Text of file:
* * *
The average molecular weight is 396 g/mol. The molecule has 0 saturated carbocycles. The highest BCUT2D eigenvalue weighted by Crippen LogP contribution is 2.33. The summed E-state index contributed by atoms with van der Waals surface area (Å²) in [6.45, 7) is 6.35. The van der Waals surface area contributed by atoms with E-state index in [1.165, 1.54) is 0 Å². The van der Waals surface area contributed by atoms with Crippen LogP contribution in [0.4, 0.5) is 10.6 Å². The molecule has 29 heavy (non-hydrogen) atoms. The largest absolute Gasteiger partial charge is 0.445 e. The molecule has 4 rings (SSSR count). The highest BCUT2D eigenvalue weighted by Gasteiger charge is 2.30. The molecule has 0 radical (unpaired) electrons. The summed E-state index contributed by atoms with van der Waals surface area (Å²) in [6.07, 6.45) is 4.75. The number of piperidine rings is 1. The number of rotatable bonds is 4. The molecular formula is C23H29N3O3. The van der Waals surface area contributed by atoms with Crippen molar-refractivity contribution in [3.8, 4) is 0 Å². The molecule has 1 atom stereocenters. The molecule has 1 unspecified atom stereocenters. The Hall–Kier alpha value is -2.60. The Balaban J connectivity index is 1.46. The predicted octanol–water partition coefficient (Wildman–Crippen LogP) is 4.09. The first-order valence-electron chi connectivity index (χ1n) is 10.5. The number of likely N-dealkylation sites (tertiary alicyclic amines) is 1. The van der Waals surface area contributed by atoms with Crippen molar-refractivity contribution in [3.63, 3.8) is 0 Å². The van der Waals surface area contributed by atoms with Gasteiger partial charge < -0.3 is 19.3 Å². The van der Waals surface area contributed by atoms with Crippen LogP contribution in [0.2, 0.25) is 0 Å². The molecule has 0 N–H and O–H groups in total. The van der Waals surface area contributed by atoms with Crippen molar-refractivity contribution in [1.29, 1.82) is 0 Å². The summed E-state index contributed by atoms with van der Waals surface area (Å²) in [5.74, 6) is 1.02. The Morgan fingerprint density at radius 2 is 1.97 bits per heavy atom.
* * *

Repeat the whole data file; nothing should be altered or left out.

The average molecular weight is 396 g/mol. The molecule has 0 saturated carbocycles. The highest BCUT2D eigenvalue weighted by Crippen LogP contribution is 2.33. The summed E-state index contributed by atoms with van der Waals surface area (Å²) in [6.45, 7) is 6.35. The van der Waals surface area contributed by atoms with E-state index in [1.165, 1.54) is 0 Å². The van der Waals surface area contributed by atoms with Crippen LogP contribution in [0.4, 0.5) is 10.6 Å². The molecule has 29 heavy (non-hydrogen) atoms. The largest absolute Gasteiger partial charge is 0.445 e. The molecule has 4 rings (SSSR count). The highest BCUT2D eigenvalue weighted by Gasteiger charge is 2.30. The molecule has 0 radical (unpaired) electrons. The summed E-state index contributed by atoms with van der Waals surface area (Å²) in [6.07, 6.45) is 4.75. The number of piperidine rings is 1. The number of rotatable bonds is 4. The molecular formula is C23H29N3O3. The van der Waals surface area contributed by atoms with Crippen molar-refractivity contribution in [3.8, 4) is 0 Å². The molecule has 1 atom stereocenters. The molecule has 1 unspecified atom stereocenters. The Hall–Kier alpha value is -2.60. The Balaban J connectivity index is 1.46. The predicted octanol–water partition coefficient (Wildman–Crippen LogP) is 4.09. The first-order valence-electron chi connectivity index (χ1n) is 10.5. The number of likely N-dealkylation sites (tertiary alicyclic amines) is 1. The van der Waals surface area contributed by atoms with Crippen molar-refractivity contribution in [3.63, 3.8) is 0 Å². The van der Waals surface area contributed by atoms with Gasteiger partial charge < -0.3 is 19.3 Å². The van der Waals surface area contributed by atoms with Crippen LogP contribution in [0.2, 0.25) is 0 Å². The molecule has 0 N–H and O–H groups in total. The van der Waals surface area contributed by atoms with Crippen molar-refractivity contribution in [1.29, 1.82) is 0 Å². The summed E-state index contributed by atoms with van der Waals surface area (Å²) in [5.74, 6) is 1.02. The Morgan fingerprint density at radius 2 is 1.97 bits per heavy atom.